The Chronicle Herald has a great article about helping young women in Canada achieve leadership roles. The article’s writer, President of Cape Breton University, emphasizes the need to encourage female leadership during high school:
Studies have demonstrated that issues of self-esteem for young females become increasingly prevalent upon their entry to junior high school. Their male counterparts certainly are struggling with their own adolescent matters, and this is not to be overlooked, but young women need to be reached, now, in a manner that is focused on personal growth and healthy development.
It is not good enough to wait until these young women enrol in our universities.
Universities can, and must, share sound theoretical knowledge and experiential learning practices with school educators and young women themselves, to foster the development of personal philosophies of leadership that contribute to healthy and productive lives. While women have come to occupy some outstanding positions in this region and country, there are simply not enough believing in themselves at a young enough age, not enough who visualize themselves as vibrant leaders in society.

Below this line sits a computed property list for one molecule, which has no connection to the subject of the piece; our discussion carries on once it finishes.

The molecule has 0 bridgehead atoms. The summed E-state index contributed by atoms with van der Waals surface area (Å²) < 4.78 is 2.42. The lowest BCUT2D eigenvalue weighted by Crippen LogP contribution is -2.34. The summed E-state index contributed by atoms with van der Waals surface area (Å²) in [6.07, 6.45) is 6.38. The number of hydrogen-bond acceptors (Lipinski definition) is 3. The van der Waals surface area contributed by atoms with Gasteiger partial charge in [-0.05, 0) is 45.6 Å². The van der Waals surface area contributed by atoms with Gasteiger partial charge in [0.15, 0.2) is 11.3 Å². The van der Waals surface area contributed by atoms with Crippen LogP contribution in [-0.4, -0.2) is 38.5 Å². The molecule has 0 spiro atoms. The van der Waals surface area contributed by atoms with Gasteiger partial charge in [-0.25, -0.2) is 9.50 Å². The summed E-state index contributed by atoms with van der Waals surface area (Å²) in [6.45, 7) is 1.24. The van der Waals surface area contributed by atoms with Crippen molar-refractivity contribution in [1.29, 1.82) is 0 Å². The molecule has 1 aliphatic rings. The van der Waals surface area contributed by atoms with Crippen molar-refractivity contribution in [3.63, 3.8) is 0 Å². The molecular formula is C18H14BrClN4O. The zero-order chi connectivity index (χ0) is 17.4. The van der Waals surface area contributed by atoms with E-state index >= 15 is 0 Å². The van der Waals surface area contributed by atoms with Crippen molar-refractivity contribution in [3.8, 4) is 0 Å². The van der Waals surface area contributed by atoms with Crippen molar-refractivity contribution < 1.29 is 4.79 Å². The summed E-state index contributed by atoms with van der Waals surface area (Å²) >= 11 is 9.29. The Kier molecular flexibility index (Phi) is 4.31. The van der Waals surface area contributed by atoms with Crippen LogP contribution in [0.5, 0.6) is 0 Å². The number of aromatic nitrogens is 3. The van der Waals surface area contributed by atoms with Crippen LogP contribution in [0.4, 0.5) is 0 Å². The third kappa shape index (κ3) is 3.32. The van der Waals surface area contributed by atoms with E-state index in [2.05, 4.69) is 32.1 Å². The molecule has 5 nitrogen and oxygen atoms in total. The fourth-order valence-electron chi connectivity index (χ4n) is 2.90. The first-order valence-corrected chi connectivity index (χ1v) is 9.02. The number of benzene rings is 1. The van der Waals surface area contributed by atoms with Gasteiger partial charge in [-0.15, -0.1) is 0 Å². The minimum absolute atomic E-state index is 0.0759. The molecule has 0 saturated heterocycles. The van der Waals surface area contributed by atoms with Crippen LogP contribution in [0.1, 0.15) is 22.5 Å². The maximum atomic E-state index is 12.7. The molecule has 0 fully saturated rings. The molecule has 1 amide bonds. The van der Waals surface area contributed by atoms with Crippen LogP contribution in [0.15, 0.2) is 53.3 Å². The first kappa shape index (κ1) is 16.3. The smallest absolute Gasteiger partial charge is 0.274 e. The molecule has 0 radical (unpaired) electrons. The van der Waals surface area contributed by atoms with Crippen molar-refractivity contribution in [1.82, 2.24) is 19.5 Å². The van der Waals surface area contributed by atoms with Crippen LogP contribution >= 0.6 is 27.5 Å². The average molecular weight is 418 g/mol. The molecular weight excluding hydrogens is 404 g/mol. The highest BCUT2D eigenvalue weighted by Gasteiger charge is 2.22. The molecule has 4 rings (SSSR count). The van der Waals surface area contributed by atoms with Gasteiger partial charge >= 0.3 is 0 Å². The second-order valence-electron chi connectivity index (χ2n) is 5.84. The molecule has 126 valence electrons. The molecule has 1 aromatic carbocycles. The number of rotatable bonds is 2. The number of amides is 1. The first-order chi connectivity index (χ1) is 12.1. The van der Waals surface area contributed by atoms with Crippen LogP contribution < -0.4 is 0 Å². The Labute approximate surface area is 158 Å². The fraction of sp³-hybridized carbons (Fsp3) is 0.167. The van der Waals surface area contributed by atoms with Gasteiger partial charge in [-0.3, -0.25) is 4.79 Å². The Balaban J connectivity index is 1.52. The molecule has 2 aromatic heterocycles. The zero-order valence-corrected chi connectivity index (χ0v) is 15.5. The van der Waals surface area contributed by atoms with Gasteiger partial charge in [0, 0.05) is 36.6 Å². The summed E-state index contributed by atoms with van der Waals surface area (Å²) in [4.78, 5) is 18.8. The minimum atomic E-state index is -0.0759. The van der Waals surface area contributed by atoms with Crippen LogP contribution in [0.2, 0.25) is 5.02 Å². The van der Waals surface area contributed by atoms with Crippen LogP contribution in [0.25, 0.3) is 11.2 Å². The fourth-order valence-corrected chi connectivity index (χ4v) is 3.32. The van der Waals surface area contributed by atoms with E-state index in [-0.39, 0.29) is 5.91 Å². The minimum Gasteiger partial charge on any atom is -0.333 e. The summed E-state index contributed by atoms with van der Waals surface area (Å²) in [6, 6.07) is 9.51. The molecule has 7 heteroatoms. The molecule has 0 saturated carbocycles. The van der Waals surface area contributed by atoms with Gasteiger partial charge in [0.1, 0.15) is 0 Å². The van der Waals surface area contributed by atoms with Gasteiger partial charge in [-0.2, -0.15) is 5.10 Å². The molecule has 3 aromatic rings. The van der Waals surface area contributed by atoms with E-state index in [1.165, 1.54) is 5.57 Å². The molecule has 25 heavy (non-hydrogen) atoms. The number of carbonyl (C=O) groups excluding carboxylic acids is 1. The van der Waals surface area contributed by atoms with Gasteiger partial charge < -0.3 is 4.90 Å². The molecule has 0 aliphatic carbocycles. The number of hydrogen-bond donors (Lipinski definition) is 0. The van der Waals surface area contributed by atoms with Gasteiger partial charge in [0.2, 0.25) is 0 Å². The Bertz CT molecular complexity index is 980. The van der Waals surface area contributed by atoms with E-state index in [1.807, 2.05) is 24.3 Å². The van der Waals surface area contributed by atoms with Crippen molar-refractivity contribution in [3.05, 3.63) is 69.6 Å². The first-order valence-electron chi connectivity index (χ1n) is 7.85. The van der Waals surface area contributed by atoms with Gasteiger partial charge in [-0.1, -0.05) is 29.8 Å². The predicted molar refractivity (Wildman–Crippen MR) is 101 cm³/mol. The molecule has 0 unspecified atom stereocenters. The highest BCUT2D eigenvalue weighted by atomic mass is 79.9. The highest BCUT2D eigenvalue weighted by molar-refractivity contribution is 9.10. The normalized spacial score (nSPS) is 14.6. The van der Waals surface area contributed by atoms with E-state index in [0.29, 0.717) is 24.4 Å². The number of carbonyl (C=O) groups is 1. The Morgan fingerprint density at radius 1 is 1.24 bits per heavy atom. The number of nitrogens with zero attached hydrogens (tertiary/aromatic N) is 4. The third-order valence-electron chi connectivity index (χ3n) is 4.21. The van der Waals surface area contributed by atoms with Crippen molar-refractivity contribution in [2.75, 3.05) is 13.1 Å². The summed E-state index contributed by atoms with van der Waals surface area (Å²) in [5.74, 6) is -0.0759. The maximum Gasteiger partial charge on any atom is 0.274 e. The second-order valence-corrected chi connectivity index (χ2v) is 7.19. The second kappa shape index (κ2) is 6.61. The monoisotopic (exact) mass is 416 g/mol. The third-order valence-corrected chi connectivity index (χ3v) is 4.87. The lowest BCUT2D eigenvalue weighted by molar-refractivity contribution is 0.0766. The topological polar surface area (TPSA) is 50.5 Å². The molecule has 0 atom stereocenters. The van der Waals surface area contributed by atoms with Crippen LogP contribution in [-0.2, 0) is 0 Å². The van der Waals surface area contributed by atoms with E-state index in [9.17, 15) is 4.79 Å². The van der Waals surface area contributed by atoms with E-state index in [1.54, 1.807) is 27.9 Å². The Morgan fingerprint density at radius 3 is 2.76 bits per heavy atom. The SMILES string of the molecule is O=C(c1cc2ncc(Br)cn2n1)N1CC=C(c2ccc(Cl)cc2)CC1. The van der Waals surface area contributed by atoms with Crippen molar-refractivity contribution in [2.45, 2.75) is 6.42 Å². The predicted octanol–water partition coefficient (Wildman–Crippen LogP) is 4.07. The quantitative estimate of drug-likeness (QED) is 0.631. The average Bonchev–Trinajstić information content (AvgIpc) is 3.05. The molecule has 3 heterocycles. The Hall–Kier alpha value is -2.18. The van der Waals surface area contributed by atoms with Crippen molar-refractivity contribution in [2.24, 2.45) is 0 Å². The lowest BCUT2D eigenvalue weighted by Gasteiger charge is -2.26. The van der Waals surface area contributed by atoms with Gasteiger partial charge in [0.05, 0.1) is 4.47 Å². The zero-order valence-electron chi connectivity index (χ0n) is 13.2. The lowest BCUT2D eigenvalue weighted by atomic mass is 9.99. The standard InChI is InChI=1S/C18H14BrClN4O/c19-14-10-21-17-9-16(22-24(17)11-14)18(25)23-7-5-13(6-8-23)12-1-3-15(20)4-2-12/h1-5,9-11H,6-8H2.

Universities can support and offer education, mentoring and training for young women long before they enter our classrooms for post-secondary programs.
We need to work with school boards, administrators and teachers as they develop leadership strategies that will allow young women to enhance their self-awareness and make healthy lifestyle choices.
Collaboration with mentors who believe in innovative approaches to learning, health and education will also lead to stimulating and meaningful results directly linked to self-discovery and self-development which will strengthen our universities.
Great ideas! I agree that young women of the high school age can often have a difficult time developing self-esteem and self-concepts that allow them to visualize themselves as leaders. Thoughts?